Why You Don’t Really Want To Be Rich - The Real Definition of Wealth

March 28, 2021

Who do you think is more rich, ‘Nabil’ who earns £50k a year or ‘David’ who earns £150k a year?

Mathematically, the answer is obvious, however, what if I told you Nabil, works 10 hours a week and David who earns 150k, works 80+ hours a week. Now, we can deduce that Nabil earns £96/hour and David earns £36/hour.

So who’s richer now?

Answer still hasn’t changed? Alright, lets say even with all that money, David can only live in London due to work where living costs are high, tax is through the roof, his disposable income would deplete very quickly.

Whereas Nabil can live anywhere in the world and still earn the same amount, he would potentially be earning more due to exchange rates and live in a country with low living costs.

In short, how you use your money is now more important than how wealthy you are.

Don’t get me wrong. Most people still want to become rich in monetary terms.

However, most people don’t want to be millionaires because they want to look at the numbers on their bank statements. Most people crave a millionaire lifestyle.

“Being financially rich and having the ability to live like a multimillionaire are fundamentally two very different things.“ — Tim Ferriss

Life design is the new millionaire lifestyle

In Tim Ferriss’ ‘The 4-Hour Workweek’, Tim explains that living your ideal lifestyle doesn’t solely rely on your monetary wealth. It relies on how, when, and where you utilize your resources.

With today’s economy, you can still live that ‘millionaire lifestyle’ without being a millionaire on paper. A perfectly designed life should be the goal instead of 7 figures in your bank account, that will follow.

It’s not the actual money we want, it’s the things we can buy with our money.

In my previous example, David, who never gets to see the light of day, but has the satisfaction of seeing 7 figures in his bank account, will only see her children on the weekend, never leaves his phone out of sight, and hasn’t gone abroad in years.

Nabil travels 5 times a year and has visited over 50 countries. His apartment is quite simple but he owns a house in the Philippines which he can visit whenever he wants and not lose any money.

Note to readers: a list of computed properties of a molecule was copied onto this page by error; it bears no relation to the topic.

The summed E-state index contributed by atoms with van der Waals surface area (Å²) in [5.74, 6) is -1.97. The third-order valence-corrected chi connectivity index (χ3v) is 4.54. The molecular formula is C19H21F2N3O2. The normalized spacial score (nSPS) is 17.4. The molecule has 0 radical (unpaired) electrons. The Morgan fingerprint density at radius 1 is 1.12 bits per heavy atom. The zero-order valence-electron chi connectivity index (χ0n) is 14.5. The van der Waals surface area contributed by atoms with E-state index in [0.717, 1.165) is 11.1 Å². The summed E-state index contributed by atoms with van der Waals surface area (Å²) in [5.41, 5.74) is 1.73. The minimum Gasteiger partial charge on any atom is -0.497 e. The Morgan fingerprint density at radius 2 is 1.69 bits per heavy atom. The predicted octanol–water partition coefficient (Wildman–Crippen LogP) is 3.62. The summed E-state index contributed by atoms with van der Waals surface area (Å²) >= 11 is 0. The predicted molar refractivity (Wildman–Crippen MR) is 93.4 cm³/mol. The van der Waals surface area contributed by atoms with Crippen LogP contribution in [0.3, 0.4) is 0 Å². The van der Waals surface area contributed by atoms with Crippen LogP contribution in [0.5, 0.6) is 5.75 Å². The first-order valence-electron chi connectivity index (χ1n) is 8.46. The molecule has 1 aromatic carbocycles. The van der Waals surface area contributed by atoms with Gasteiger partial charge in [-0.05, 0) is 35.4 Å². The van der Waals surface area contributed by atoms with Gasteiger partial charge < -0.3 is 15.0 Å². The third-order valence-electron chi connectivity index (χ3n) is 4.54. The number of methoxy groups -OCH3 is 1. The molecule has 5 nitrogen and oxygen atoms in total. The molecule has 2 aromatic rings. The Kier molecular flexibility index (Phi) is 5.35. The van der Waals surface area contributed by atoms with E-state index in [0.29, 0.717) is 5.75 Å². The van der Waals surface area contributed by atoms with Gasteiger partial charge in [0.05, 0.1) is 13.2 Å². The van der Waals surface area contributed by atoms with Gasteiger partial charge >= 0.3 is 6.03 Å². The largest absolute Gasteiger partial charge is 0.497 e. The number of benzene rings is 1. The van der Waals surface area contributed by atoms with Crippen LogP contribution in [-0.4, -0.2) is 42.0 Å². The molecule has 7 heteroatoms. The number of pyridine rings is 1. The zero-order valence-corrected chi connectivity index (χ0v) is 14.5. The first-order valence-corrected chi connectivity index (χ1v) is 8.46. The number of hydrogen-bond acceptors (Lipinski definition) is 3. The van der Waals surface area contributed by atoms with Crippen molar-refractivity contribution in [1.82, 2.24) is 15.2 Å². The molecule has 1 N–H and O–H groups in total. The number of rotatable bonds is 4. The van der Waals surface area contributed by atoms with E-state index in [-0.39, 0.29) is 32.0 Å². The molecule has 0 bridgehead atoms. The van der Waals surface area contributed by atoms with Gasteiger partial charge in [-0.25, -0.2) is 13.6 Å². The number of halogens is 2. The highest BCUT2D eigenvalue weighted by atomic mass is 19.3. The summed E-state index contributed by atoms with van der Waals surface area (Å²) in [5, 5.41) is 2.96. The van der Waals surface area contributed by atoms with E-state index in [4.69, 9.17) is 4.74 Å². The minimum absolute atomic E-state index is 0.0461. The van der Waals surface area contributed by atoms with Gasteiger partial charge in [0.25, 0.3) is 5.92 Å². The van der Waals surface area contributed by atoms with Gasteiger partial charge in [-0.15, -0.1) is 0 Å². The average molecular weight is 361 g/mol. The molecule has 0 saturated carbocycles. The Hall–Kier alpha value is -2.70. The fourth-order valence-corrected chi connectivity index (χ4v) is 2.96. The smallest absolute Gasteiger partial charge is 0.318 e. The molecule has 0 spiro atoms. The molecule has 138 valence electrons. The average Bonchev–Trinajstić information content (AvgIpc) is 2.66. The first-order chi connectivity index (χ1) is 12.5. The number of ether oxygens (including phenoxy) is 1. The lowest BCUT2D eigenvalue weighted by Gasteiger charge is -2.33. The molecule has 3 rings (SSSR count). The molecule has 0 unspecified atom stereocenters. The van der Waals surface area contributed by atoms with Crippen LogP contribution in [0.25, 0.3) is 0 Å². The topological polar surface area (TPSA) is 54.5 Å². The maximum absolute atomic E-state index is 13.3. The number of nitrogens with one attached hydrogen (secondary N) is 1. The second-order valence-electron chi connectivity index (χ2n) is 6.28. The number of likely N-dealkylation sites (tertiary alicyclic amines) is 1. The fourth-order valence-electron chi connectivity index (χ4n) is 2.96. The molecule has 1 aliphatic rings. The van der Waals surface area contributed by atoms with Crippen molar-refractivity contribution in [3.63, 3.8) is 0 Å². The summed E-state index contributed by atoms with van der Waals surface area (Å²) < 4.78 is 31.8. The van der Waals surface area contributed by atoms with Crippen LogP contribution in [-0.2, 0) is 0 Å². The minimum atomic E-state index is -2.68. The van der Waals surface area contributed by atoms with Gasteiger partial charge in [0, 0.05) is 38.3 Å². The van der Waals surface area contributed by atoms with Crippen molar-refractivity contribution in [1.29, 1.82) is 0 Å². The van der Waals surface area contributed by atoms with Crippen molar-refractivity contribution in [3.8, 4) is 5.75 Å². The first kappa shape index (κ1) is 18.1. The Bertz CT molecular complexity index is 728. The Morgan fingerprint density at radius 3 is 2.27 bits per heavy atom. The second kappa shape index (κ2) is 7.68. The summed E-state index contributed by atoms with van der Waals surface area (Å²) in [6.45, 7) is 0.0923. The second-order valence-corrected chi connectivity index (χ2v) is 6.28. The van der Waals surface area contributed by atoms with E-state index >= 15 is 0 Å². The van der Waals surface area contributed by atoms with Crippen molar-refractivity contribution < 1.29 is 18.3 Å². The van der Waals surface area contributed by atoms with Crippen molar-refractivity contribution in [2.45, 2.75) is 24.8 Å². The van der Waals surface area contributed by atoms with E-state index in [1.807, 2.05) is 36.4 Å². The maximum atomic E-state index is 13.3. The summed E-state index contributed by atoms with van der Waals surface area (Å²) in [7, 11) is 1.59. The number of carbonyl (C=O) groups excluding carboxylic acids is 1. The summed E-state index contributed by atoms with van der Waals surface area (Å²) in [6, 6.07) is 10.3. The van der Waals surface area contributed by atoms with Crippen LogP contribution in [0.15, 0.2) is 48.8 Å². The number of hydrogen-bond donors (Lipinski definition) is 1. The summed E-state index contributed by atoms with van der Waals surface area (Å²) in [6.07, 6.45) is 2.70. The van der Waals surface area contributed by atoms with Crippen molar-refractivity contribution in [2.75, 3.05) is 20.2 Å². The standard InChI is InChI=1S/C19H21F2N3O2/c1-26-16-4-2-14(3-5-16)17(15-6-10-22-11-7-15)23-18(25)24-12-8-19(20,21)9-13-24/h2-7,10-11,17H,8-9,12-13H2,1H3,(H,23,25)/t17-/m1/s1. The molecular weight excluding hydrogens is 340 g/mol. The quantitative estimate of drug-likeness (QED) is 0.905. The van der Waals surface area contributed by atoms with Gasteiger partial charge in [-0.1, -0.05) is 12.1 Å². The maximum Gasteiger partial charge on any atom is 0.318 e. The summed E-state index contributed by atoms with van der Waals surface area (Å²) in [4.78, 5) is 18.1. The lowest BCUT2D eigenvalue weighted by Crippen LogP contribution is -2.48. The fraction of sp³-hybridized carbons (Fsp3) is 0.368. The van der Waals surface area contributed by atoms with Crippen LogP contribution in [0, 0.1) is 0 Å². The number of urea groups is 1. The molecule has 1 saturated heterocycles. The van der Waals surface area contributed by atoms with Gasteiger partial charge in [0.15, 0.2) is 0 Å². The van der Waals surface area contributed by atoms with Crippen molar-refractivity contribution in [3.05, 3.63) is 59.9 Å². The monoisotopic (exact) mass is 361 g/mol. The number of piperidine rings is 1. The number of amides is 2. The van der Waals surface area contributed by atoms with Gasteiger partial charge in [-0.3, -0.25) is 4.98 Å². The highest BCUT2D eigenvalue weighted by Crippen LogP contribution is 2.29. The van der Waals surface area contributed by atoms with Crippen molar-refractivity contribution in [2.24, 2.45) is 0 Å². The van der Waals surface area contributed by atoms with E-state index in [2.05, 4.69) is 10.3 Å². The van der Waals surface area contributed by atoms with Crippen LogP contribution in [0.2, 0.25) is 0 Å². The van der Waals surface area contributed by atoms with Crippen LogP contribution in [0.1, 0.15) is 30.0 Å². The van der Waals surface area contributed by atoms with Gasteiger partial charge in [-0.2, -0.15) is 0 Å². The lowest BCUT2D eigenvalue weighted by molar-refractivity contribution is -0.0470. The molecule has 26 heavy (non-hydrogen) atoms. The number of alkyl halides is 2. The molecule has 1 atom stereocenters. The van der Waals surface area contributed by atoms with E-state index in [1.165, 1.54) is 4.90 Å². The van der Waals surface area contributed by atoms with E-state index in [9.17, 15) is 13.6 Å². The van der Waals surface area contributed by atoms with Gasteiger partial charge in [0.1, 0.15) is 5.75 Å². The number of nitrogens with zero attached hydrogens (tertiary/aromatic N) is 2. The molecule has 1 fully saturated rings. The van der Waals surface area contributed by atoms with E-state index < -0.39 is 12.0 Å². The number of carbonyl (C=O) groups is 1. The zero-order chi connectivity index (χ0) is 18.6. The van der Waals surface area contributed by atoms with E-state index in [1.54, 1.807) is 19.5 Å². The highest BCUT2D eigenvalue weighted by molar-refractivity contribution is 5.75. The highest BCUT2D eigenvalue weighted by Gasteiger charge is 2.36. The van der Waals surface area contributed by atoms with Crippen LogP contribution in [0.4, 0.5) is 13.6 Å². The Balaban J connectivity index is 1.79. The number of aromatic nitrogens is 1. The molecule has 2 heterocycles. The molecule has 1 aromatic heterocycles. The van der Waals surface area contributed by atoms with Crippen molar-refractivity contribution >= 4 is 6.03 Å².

Once you’re at the point where your bills are paid, your closet is full of shoes, and you can afford to eat out everyday, you start to value other aspects of life.

You’ll miss your family, exploring the world and gaining new hobbies. But you’d be trapped with your millions and it seems like that’s okay with most people nowadays.

“Too many people spend money they haven’t earned, to buy things they don’t want, to impress people that they don’t like.” ― Will Rogers

We will all end up where we began

On a podcast, CEO John O’Nolan talked about his recent success and how after spending millions on shoes, clothes, houses and cars, he ran out of things which excite him and asked himself — what now?

One day, sitting in his back garden with a laptop typing away on open source code he realised, this —  this is exactly what excites him and what he wants to be doing. Something he can be doing of a regular income.

Of course it’s nice to earn 150k/year in comparison to 50k, but how restricted is your life and is that extra monetary value worth missing out on experience and excitement?

More money will not buy time, only a better lifestyle will.

Have a great week!



Get weekly posts, updates and new resources to your email

Thank you for subscribing! Check your email/junk to confirm your subscription
Oops! Something went wrong while submitting the form.